So the game is already nothing special, as I established, but the developers still managed to screw things over in the technical department. Glitches are a natural occurrence in Metro 2033, and the first time the game tells you to replace your oxygen filter for your gasmask, you just know that this feature will come around and bite you in the ass later in the game. One of the ways it will do this, is by autosaving the game after you used up your last filter. So when you load your checkpoint, you will have exactly three seconds to run around and poke at the dirt before collapsing to the ground and try again.
"Morkulv, you noob!" I hear you say while you pound your head angrily on your keyboard. "There's nothing wrong with a good challenge!", to which I would reply: indeed there isn't. But there's a key difference between difficulty, and taking a player out of the experience. The gasmask feature wouldn't aggravate me so much if it wasn't such a hassle. Now, instead of immersing me, the player, it just draws me away from the game, which can never be a good thing for a video game. Which brings me to another key aspect of Metro 2033 that was royally screwed over.
Leveldesign. Let us keep in mind here, we are dealing with a linear shooter, so the game should be clear as to where the player should go. Especially in the outside areas of the game, the level is just a mess of snow, garbage, and nukage and it's never clear where the developer wants you to go. This shouldn't be this hard to figure out. Either make a straight path, or give me the option to roam around, but don't make it a guessing game. To make matters worse, some of the levels (like the mentioned outside areas) contain tripwires that insta kill you and are conveniently placed under water where you can't see them.
And now for the final nail in the Metro 2033 coffin: Quick Time Events! Yes, this game has QTE's. I don't think I need to go into detail why a game shouldn't have QTE's.
While I love singleplayer games, this doesn't mean that garbage like Metro 2033 gets away with it. On top of the very mediocre gameplay, the game contains many technical flaws that only make it harder for you to persevere playing. If you're really a hardcore fan of this 'post-apocalyptic FPS' type of games, go play STALKER again and leave this in the budget bin where it belongs.
Wind Chill, Gregory Jacobs' second movie in his directing career is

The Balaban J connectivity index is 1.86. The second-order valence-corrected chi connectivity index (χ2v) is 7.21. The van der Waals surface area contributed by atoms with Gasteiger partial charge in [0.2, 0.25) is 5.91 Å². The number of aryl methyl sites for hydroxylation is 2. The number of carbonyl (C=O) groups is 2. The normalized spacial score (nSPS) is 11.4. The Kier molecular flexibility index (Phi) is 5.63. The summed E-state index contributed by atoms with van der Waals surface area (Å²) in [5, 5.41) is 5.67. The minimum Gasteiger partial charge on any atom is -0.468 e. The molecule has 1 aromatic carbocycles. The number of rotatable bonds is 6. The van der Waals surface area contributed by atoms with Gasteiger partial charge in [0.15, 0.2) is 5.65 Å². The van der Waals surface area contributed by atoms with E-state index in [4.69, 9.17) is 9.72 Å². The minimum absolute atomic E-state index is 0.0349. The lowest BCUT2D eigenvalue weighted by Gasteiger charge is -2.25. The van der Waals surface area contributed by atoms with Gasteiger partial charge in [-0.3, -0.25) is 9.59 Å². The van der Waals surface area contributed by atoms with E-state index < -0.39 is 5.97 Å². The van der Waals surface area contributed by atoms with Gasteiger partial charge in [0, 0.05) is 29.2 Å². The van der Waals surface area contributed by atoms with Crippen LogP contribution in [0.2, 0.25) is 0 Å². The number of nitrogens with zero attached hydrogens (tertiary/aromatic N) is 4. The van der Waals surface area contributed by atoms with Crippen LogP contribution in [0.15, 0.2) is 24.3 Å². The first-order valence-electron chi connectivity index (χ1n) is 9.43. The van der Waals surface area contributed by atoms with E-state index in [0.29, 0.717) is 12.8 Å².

definitely a special case. One of the reasons why this movie might have
gone over a lot of people's heads is because this is not the kind of
movie you see with a bunch of buddies while drinking beer. No, Wind
Chill is a movie that you put in your DVD player on a lonely and rainy
Sunday afternoon and totally immerse yourself into the story. If you
are the type of person that gets bored quickly during movies, this is
not for you. If you are, then there's probably a nice Saw movie you can
One thing that is immediately evident as this movie begins is the thick atmosphere. There are few horror/thriller films that can pull off this kind of immersive atmosphere and still be engaging and 'realistic', and that is one hell of a feature. When I read the press reviews of this film after I saw it the first time, I was amazed at how much low scores it got. I've seen plenty shitty horror movies in my day, and this is definitely not one of them, and it deserves more recognition.
When the plot starts unraveling, and a boy and a girl drive off the road only to be trapped in their car and the cold outside, you immediately want to judge this movie when the girl attempts to call 911 and her cellphone doesn't work. But trust me, this is not that kind of movie. As the story progresses, the story covers elements of Nietzsche's theory of eternal recurrence, and thats when the film gets real good.
Because this movie has a great story that shouldn't be spoiled, I'm going to end the review here and say that if you like psychological horror films or thrillers with a twist, you should definitely give Wind Chill a chance. The movie's story is more rewarding if you pay attention though, keep that in mind!
To start, there are a lot of good things this movie sets out to do.
First of all is the atmosphere; the mansion and all of the environments
are captured with amazing detail and the camera-work is also excellent
in this regard. Visually this film is very strong, but the key element
that should boost the movie from being atmospheric to scary, is sadly
A big part of that has to do with the fact that the CG monsters are introduced way too early in the story, and they are shown nearly all the time which kills the mystery. These are simply poor design decisions, that I feel don't do the story justice. Another thing is that the monsters look like something out of a comic book, and overall they seem designed after rats.
Troy Nixey's background as a comic book designer shines through in his directing, and he has an eye for detail, but directing a scary story needs more then just that. There are plenty of horror/thrillers that create a scary story without a bodycount (The Others being a perfect example of this, in my opinion). Acting wise the film scores pretty good as well. The performances delivered are competent and overall convincing enough.